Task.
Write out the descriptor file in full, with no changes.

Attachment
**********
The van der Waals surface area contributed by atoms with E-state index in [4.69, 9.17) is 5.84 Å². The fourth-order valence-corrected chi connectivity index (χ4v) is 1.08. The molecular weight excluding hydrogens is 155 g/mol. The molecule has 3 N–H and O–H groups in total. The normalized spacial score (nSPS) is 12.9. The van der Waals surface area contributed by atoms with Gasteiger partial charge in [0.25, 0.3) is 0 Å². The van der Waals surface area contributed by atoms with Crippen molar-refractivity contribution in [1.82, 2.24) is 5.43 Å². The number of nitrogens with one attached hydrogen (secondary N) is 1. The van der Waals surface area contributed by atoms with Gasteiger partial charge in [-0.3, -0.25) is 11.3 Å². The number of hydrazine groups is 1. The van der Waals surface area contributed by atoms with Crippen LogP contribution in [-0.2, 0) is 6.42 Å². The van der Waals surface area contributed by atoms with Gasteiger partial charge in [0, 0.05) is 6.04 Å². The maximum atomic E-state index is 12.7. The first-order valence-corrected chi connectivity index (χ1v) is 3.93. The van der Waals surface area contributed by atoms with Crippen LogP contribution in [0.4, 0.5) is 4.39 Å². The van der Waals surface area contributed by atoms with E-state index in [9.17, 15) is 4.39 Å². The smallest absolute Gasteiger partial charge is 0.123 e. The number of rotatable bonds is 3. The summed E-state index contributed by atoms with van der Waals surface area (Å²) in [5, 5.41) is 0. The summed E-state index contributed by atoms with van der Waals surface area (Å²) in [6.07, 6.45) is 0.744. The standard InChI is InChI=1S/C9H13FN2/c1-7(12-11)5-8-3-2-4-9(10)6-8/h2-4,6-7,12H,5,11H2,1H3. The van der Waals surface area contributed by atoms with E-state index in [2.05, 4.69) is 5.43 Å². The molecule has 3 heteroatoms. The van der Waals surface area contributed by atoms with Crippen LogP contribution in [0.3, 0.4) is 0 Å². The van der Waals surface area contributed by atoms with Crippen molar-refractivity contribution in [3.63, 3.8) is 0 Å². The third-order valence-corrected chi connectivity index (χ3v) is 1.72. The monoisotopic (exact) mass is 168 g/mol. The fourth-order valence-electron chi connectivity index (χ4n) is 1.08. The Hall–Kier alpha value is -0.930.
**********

The van der Waals surface area contributed by atoms with E-state index in [4.69, 9.17) is 5.84 Å². The fourth-order valence-corrected chi connectivity index (χ4v) is 1.08. The molecular weight excluding hydrogens is 155 g/mol. The molecule has 3 N–H and O–H groups in total. The normalized spacial score (nSPS) is 12.9. The van der Waals surface area contributed by atoms with Gasteiger partial charge in [0.25, 0.3) is 0 Å². The van der Waals surface area contributed by atoms with Crippen molar-refractivity contribution in [1.82, 2.24) is 5.43 Å². The number of nitrogens with one attached hydrogen (secondary N) is 1. The van der Waals surface area contributed by atoms with Gasteiger partial charge in [-0.3, -0.25) is 11.3 Å². The number of hydrazine groups is 1. The van der Waals surface area contributed by atoms with Crippen LogP contribution in [-0.2, 0) is 6.42 Å². The van der Waals surface area contributed by atoms with Gasteiger partial charge in [0, 0.05) is 6.04 Å². The maximum atomic E-state index is 12.7. The first-order valence-corrected chi connectivity index (χ1v) is 3.93. The van der Waals surface area contributed by atoms with Crippen LogP contribution in [0.4, 0.5) is 4.39 Å². The van der Waals surface area contributed by atoms with E-state index in [9.17, 15) is 4.39 Å². The smallest absolute Gasteiger partial charge is 0.123 e. The number of rotatable bonds is 3. The summed E-state index contributed by atoms with van der Waals surface area (Å²) in [5, 5.41) is 0. The summed E-state index contributed by atoms with van der Waals surface area (Å²) in [6.07, 6.45) is 0.744. The standard InChI is InChI=1S/C9H13FN2/c1-7(12-11)5-8-3-2-4-9(10)6-8/h2-4,6-7,12H,5,11H2,1H3. The van der Waals surface area contributed by atoms with E-state index in [2.05, 4.69) is 5.43 Å². The molecule has 3 heteroatoms. The van der Waals surface area contributed by atoms with Crippen LogP contribution in [0.3, 0.4) is 0 Å². The van der Waals surface area contributed by atoms with Crippen molar-refractivity contribution in [3.63, 3.8) is 0 Å². The third-order valence-corrected chi connectivity index (χ3v) is 1.72. The monoisotopic (exact) mass is 168 g/mol. The fourth-order valence-electron chi connectivity index (χ4n) is 1.08. The Hall–Kier alpha value is -0.930.